Not surprisingly, some schools, such as in Atlanta, started a wide-scale cheating organization, so that teachers, and more importantly, administrators, would get raises and bonuses. Teachers would have "erasure" parties where they would erase the last page of each test (with the hardest questions) and replace them with the correct answers. A lot of people went to jail over that - some for a long time.
But it was a predictable outcome of a horrible Republican policy. They created a system of economic rewards that was impossible to play straight - so everyone cheated. The policy was based on the flawed assumption that all students have equal innate abilities and that if they are not learning then it must be the school's fault.
But as any observer of human nature can tell you, some people are just cold stone stupid. And the more stupid a person is, the more likely they are to be poor. And poor people tend to live in poor neighborhoods (bootstrapping poverty, but since they are stupid, they fail to see this) and go to poor schools, which perform poorly. You can "incentivize" them all you want, they will never get good grades on average. Yes, a few will do very well, unless their peers bully them into suicide or pressure them into joining a gang.
But stupid is as stupid does. And instead of punishing schools for "failing" perhaps a better alternative is to structure the schooling to the student, and not the student to the schooling.
Let me explain what I mean.
When I was in school, we had standardized testing, with "SRA" tests going out to Procter, Iowa, to be graded, just as in the Simpson's cartoon above. From this testing, we were tracked into different levels of learning - A, B, and C-levels. The A-level students were college-bound and were given more to learn and the best teachers. We were expected to take AP courses and go on to excel in college.
The B-level students were expected to go to college, community college, trade school, or go into business. They took more practical courses ("business math") and perhaps even vocational training.
The C-level students were the hard cases - kids who could not read a sentence, much less a book, by grade 9, or indeed even by graduation. The goal here was to find something for them to do as a career and try to keep them out of jail. Vocational training was probably the best bet.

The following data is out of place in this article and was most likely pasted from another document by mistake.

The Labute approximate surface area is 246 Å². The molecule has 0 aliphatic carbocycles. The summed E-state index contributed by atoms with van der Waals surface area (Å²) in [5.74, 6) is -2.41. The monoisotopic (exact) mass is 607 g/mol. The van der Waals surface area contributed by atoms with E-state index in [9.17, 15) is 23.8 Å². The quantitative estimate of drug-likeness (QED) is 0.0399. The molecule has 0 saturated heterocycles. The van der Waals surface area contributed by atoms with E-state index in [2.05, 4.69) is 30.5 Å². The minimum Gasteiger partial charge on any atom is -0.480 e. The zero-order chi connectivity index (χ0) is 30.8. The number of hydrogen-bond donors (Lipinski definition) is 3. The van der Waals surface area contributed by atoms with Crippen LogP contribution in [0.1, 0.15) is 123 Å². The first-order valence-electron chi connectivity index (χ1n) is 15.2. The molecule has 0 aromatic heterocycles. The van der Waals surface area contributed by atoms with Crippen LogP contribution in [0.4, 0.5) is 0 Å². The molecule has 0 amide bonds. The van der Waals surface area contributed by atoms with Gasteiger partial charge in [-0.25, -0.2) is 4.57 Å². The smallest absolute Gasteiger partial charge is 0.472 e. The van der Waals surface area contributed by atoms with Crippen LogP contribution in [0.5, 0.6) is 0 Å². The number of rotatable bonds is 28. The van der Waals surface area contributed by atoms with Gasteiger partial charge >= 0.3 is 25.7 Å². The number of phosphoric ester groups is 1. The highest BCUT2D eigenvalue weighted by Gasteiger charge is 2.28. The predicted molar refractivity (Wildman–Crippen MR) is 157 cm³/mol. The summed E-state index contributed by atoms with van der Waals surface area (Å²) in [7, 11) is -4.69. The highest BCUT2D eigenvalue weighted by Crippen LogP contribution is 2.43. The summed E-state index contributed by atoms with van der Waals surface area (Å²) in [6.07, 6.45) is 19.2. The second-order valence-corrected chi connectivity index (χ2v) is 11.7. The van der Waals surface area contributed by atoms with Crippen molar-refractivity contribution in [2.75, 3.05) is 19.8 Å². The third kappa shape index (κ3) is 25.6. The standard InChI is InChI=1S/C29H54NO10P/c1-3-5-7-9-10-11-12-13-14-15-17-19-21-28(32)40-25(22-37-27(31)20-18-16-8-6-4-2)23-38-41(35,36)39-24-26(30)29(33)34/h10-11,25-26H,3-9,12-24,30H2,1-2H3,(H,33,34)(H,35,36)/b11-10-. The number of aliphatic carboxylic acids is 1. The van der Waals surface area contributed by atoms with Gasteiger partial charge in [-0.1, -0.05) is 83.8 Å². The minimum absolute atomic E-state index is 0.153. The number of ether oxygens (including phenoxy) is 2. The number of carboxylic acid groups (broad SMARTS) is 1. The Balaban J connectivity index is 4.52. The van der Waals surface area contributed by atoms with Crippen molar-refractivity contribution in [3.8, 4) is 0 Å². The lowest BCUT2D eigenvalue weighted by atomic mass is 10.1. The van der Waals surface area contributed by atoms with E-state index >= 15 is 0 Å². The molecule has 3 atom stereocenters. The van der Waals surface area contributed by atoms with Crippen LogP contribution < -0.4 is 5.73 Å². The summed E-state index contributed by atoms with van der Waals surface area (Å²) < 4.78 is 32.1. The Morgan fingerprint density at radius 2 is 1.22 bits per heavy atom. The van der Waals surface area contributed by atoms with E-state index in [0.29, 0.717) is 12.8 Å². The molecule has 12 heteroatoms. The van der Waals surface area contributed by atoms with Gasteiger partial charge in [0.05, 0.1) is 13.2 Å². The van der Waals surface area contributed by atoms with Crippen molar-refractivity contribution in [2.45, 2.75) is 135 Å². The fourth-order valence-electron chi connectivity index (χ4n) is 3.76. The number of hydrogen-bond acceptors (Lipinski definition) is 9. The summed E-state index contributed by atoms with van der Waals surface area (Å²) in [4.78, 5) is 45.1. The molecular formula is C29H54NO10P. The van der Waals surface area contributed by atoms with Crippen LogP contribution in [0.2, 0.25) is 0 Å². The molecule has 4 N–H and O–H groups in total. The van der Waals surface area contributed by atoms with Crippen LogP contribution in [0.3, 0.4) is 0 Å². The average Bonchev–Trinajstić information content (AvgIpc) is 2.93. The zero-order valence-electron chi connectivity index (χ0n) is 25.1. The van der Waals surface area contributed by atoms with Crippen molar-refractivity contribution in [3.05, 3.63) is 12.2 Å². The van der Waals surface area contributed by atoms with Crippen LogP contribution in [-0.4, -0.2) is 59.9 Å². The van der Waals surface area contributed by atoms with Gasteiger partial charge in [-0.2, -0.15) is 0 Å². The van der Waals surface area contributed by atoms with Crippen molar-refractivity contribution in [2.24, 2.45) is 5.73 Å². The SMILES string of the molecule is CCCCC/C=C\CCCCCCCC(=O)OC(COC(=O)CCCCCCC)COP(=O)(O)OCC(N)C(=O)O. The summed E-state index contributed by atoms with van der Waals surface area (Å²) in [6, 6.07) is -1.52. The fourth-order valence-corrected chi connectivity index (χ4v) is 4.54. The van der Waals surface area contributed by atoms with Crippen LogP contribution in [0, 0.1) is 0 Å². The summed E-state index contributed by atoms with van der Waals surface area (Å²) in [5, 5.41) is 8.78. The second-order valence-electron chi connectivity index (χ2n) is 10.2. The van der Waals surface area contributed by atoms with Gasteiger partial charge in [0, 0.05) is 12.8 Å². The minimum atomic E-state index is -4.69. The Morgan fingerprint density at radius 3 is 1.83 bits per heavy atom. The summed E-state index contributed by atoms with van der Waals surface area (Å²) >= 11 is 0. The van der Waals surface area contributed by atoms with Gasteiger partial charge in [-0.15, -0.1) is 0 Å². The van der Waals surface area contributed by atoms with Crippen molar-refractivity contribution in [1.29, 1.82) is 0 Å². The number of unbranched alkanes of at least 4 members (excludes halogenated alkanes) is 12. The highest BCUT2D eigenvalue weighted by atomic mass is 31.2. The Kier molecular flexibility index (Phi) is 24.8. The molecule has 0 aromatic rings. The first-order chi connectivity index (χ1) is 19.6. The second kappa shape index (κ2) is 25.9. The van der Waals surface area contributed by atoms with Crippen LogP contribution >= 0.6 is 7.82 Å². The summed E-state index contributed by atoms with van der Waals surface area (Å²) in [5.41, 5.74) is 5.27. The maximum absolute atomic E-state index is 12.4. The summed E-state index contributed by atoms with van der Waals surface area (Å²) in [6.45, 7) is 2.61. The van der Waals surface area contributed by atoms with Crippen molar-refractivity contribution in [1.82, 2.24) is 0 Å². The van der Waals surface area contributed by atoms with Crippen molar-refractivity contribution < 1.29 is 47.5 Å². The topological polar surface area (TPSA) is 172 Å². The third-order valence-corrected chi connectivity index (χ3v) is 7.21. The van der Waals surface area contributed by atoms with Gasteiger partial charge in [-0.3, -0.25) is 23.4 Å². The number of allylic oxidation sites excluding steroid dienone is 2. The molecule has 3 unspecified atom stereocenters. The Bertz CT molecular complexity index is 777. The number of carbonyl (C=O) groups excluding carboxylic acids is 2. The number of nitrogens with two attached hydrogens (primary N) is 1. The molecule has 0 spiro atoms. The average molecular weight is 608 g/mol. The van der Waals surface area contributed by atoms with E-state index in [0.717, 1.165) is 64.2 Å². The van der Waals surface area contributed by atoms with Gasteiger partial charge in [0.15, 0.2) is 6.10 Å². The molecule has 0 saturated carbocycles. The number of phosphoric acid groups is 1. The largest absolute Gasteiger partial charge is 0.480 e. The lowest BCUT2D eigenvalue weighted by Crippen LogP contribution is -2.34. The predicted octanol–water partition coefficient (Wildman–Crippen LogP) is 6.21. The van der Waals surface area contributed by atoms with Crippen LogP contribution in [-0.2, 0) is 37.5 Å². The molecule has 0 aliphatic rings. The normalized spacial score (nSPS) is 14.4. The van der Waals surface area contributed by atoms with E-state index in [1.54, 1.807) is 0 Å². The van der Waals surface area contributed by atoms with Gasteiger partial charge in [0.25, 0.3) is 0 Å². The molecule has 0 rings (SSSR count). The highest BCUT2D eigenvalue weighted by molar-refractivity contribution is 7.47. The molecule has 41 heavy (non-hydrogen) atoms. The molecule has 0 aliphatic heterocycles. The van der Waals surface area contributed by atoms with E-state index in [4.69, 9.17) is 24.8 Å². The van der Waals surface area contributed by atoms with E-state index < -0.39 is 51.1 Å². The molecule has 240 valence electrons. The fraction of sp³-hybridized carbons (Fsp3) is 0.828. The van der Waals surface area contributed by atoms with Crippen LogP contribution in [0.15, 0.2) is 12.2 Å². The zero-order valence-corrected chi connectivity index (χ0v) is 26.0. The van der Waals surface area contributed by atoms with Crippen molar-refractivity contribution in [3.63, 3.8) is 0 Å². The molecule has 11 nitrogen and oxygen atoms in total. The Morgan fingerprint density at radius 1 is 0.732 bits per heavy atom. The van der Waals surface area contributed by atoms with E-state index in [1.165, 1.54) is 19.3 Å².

Now, a lot of people had a problem with this tiering of students. Some said it was unfair, as students were "tracked" and thus determinations were made at an early age that could affect their whole career. If a kid is pigeon-holed as "dumb" early on, he might be sent off to the C-level, when he should be in B-level or A-level - with disastrous results.
Indeed, this almost happened to me, as some of my elementary school teachers thought I was retarded. In Kindergarten, they handed us a "ditto" showing different sets of objects to color in. "Color the objects that are the same". One line had a fire truck, a taxi, a tractor, and a tomato. Given that it was color-based, I assumed the correct answer was "firetruck and tomato" as both are red, and I colored them in brilliantly. But the teacher thought I was retarded, as the "correct" answer was "fire truck, taxi and tractor" as these were all vehicles. Frankly, I thought they had very little in common, particularly the tractor.
In the 4th grade, a teacher thought I should be "held back" because I could not memorize the multiplication tables. 7x7 still gives me fits, but this never stopped me from taking three semesters of Calculus, Differential Equations, and Number Theory. As it turns out, there is a lot more to "maths" than memorization, although the half-wit 4th grade teacher we had was convinced that mathematics began and ended with memorizing things. Indeed, in her world, memorization was the key. History was nothing more than names and dates to be memorized, instead of actually analyzing what happened and how it affects us today.